Woodchuck –“On one of the recent woodtalk shows you guys we discussing how hard it is to setup a lock mitre bit. This is a link from Infinity Tools with a solution. Infinity’s Lock Miter Master Jig Set“.
Question from Mariah about Japanese chisels, and I invited fellow woodworker and blogger, Wilbur Pan, on to the show to help us address her question. So here’s a quick segment featuring Wilbur Pan. — Japanese Chisel Set
I have a dust collection upgrade in my future. At the moment I have one of those Rockler 1hp DC for the the whole shop. It’s a small shop and it does ok. Space is an issue. I also have a festool 36dc with a dust deputy on top.
My question is this: what machines do you think the Festool DC can handle other than the Festool hand tools? Could you get away with a couple of Festool collectors instead of a larger cyclone on a band saw? Mitre saw? Or even a Table saw Even for a while? — Chris
I have some 1 1/4″ cherry boards (already milled) someone gave me that has slots already routed for a sliding dovetail on one side of each board. I know that when you mill you have to take equal passes on each side to relieve stress in the wood to avoid cupping. I would like to plane down the side with the sliding dovetail which will leave the boards 3/4″ thick which I need for a table top. Do you know if i can take a couple of passes on the sliding dovetail side a week and sticker and let the boards sit without it cupping or are the boards eventually going to cup because it isn’t going to get milled on each side? — Keith
I make mid-century styled coffee tables and what I do now is buy furniture grade plywood of whatever species the client wants. What I’m thinking of doing, though, to save money, is using a baltic birch substrate and then veneer the top. My question is what is the best method of attaching the veneer? And what is the best glue to use? I’ve looked at this website to build a vacuum press: www.joewoodworker.com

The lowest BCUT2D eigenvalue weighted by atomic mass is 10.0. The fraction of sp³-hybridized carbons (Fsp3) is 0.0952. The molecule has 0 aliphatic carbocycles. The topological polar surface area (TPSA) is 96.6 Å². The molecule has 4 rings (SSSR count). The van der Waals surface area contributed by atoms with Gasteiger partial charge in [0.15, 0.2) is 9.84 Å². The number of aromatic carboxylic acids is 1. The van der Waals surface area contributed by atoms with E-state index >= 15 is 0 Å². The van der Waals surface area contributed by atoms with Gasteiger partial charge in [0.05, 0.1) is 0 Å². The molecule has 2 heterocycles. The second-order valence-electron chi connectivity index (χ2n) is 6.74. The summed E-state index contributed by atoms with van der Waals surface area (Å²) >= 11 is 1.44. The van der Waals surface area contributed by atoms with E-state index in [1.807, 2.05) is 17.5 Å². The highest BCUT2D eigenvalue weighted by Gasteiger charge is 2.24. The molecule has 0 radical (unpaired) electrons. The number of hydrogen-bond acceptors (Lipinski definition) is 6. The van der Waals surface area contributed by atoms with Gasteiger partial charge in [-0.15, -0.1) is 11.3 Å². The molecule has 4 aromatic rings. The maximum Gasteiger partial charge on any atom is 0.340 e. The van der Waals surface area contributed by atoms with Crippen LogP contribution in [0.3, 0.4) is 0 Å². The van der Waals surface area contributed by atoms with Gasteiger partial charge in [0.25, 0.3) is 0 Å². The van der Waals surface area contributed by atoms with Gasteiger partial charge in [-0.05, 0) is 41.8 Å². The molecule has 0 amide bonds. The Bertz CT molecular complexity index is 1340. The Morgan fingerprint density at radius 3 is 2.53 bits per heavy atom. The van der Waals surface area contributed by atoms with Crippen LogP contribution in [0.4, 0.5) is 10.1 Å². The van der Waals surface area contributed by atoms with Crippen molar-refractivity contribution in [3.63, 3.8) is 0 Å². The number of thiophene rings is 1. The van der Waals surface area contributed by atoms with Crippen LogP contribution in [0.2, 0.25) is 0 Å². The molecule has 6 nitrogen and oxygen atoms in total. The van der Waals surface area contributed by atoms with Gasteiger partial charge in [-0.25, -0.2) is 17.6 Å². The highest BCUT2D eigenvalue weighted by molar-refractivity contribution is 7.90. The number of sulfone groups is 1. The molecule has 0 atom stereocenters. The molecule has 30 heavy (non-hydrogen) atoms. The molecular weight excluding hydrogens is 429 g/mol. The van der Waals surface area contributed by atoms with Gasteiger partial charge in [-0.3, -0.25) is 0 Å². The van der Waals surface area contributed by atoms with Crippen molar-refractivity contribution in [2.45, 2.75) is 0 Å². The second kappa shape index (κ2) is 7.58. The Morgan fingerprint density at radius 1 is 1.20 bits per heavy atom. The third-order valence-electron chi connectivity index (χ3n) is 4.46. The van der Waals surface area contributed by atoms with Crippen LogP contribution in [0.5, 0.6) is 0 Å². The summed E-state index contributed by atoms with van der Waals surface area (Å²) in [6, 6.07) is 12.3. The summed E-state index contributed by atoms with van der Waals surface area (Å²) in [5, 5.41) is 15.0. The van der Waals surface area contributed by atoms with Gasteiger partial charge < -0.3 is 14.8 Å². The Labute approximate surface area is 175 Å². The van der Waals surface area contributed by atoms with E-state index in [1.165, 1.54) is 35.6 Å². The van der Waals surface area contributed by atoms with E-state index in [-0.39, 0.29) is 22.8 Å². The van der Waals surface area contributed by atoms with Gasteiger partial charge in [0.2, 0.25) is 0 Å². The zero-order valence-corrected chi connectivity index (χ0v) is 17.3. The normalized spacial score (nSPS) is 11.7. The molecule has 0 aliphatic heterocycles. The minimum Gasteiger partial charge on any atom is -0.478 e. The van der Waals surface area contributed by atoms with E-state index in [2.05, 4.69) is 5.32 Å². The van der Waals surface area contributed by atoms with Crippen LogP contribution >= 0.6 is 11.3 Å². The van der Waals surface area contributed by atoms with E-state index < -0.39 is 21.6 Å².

Is this a good direction to go, or should I just rig up some clamping system and use some good old wood glue? — Dusty
***SUGGESTIONS – Unibond800, urac-185, DAP weldwood (Urea formaledehyde) at www.veneersupplies.com***
I recently started mixing my own finishes and had a question about storing the unused portions of these concoctions. For example when mixing Varnish, BLO, and Mineral Spirits; what do you do with the leftover finish? Throw it away or store it for later? If you store it, what is your method of storage (i.e. mason jar) and is there a way to determine the shelf life for these home brews? — Scott
I’m from ireland and live in NY now for the last 8 years for work. When i was in Ireland i was a hobbyist woodworker making furniture and Hurlys (its an irish sport played with a stick kind of a mix between a hockey stick and a lacrosse stick). They are strictly made from Ash. In ireland there is one type of ash but in my research so far I’ve come across loads of different types here (mountain,green,black,narrow leaf and so on)
Can you tell me which type would have the best characteristics for a sporting use. it has to be air dried and rely flexibly for the best results. I can’t seem to find any source online for ash for baseball bats which i would think would be the same. P.S. my wife hates all three of you guys — Paul